Thank you to the beautiful and very stylish ladies of Alpine Bank East Branch.
I have a trunk show coming up this Thursday at SheShe Boutique on East Main in Montrose. I will be there all day. Please come by and see me.
New Material!

Purple Glass and Stones

Pale Seafoam Green Turquoise

Copper with stones, Ceramic and Glass
Can you tell why I can't get much work done? (Rocky Triesch)
Because I had such a nice success in the last week, I ran out and bought some beautiful new pieces to set. I picked up some tiger eye, some agate slices, some ceramic, and crystal beads. The colors are so luminous and I am very inspired to get busy! You can expect to see some new things at SheShe this week.

Wednesday, November 30, 2011

Some New Jewelry

Shabby Chic Style with a Cameo

Malachite, Glass and Ceramic Beads
New Zealand Coin set with Glass and Crystals

Coral with Enamel and Bras
Sodalite and Lapis set with Silver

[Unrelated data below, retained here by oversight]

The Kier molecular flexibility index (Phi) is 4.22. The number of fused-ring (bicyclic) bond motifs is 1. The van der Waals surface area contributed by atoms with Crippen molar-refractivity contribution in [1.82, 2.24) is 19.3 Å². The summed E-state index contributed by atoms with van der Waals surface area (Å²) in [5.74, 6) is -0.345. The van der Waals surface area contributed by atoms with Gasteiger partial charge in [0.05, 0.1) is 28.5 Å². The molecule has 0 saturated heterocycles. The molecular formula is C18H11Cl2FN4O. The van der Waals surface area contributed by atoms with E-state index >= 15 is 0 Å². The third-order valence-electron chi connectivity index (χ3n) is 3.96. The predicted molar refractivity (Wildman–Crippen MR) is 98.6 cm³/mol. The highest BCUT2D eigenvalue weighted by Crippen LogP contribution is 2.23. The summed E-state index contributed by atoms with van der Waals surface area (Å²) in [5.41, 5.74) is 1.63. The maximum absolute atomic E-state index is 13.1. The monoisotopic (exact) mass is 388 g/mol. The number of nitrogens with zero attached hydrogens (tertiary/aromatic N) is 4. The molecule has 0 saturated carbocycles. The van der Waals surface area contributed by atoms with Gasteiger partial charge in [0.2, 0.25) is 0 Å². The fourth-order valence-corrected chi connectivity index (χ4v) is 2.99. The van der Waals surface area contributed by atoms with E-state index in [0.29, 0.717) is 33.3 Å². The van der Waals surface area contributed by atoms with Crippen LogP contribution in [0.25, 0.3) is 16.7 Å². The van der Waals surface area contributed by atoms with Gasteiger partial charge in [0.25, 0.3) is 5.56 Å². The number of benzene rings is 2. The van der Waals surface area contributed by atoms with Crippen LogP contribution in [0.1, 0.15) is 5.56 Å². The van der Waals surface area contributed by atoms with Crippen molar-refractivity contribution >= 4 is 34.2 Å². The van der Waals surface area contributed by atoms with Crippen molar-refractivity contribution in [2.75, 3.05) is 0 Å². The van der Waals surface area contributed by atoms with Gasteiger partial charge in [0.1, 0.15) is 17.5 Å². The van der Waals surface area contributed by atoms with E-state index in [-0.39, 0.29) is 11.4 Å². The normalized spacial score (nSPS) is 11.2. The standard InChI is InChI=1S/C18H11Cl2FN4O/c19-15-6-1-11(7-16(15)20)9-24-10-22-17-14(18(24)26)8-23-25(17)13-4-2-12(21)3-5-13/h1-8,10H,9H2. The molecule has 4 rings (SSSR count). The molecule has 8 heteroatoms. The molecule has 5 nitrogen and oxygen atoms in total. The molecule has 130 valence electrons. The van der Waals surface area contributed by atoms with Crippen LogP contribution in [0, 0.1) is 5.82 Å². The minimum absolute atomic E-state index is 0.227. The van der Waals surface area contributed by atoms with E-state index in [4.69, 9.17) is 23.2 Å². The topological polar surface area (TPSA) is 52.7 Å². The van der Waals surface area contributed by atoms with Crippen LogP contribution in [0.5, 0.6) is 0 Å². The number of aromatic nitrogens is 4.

Here are a few things that I have been working on. I was thinking about my daughter, Logan. She loves the shabby chic style, and she loves retro things. I made her a cameo necklace with a picture of my grandmother in the pendant. See it here, as well as some other new items.

Freshwater Keishi pearls strands with Crystals, Shell and Garnets
I saw a multi-strand necklace that I really liked, and I decided to create a few of my own. I love the colors of my materials, and the process of gathering the beads and stones is interesting and fun. I am making some pendants to go on these necklaces. I just finished one with a big green turquoise cross set with copper. It is on a four strand necklace of seafoam colored glass with turquoise and ceramic accents.